European stocks closed mixed on Monday in thin trading because of a national holiday in the U.S. and on anticipation of a busy week.
European stocks closed in the green on Friday after the two top U.S. economic policymakers said it was not up to the government to rescue bad investments but acknowledged they would intervene to prevent a spillover of the U.S. credit market crisis into the broader economy.
Euro zone inflation was stable at the European Central Bank's target for the 12th straight month in August but consumer expectations of inflation jumped and economic sentiment weakened more than expected, data showed.
European stocks managed to close in the green Thursday after oscillating between the joy of some good corporate results on the continent and worries about credit market woes.
The U.S. Justice Department and other authorities have stepped up investigations into several large European banks for violating sanctions against Iran, Libya, Cuba and Sudan, the Financial Times reported in its online edition.
European stocks closed mainly in positive territory, helped by a morning rally in the U.S.
European stocks closed mixed in the afternoon session Monday, after European Central Bank President Jean-Claude Trichet kept the options open for euro-zone rate moves ahead of an ECB monetary policy meeting next week.
European Central Bank President Jean-Claude Trichet said on Monday his remarks on August 2 were made before the current market turbulence, leaving the options open on whether the ECB will raise its key interest rate at a meeting next week.
German state-backed bank Landesbank Baden-Wuerttemberg agreed on Sunday to buy subprime victim and fellow lender SachsenLB, as pressure mounts for further mergers among German state banks.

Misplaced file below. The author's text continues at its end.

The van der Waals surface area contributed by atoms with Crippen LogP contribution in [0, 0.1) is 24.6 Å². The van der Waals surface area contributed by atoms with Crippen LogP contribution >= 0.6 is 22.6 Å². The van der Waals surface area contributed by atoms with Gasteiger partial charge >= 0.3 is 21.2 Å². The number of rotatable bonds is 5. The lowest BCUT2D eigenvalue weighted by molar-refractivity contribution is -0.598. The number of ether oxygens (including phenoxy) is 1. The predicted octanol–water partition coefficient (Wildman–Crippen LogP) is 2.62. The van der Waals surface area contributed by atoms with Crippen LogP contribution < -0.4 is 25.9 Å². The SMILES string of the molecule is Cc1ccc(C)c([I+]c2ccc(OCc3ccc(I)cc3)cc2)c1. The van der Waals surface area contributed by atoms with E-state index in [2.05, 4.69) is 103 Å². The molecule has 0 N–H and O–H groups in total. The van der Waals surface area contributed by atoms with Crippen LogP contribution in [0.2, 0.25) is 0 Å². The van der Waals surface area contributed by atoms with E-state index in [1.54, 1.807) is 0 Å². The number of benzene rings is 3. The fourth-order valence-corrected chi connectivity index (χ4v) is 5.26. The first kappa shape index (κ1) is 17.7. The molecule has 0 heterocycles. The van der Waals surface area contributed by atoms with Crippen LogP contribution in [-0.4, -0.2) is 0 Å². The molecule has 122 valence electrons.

European stocks finished the week in the green after stronger-than-expected U.S. durable goods orders and new home sales data on Friday pushed back fears of a spillover of the credit markets crisis to the wider economy.
The European Central Bank is not set on raising rates in September, and its recent reference to its Aug. 2 policy statement was intended to keep options open, national central bank officials have told Reuters.
France on Friday kept up the pressure on the European Central Bank to take account of global financial market turmoil and economic growth when setting interest rates, and said a September rate rise was not a done deal.
Euro zone private sector growth cooled in August as factory order growth hit its weakest since late 2005 and a credit squeeze in financial markets bruised service sector confidence, key data showed on Friday.
Coca-Cola Hellenic Bottling, the world's second-largest Coke bottler outside the United States, said Thursday that second-quarter net profit rose 17% due to favorable weather conditions.
Shareholders in Borsa Italiana voted Wednesday in favor of a change in their rules necessary for a 1.63 billioneuros ($2.19 billion) takeover by the London Stock Exchange to go ahead.
Alitalia shares fell more than 3% Wednesday, following the resignation of Chairman Berardino Libonati after less than six months with the troubled airline.
Italy cannot hold private talks to sell Alitalia, the economics minister said, as the government struggles to decide what to do with the loss-making carrier.
Italian oil and natural gas company Eni said Thursday second-quarter net profit fell 1.5 percent due to an increase in exploration costs and warm weather cutting into demand at its gas and power division.
Air France-KLM declined comment on Tuesday on the latest in a series of newspaper reports that it remains interested in bidding for Alitalia.
Italy may still find a buyer for Alitalia after its auction to sell the company failed, but the government still faces the possibility of having to liquidate the country's flagship airline, analysts and officials said Thursday.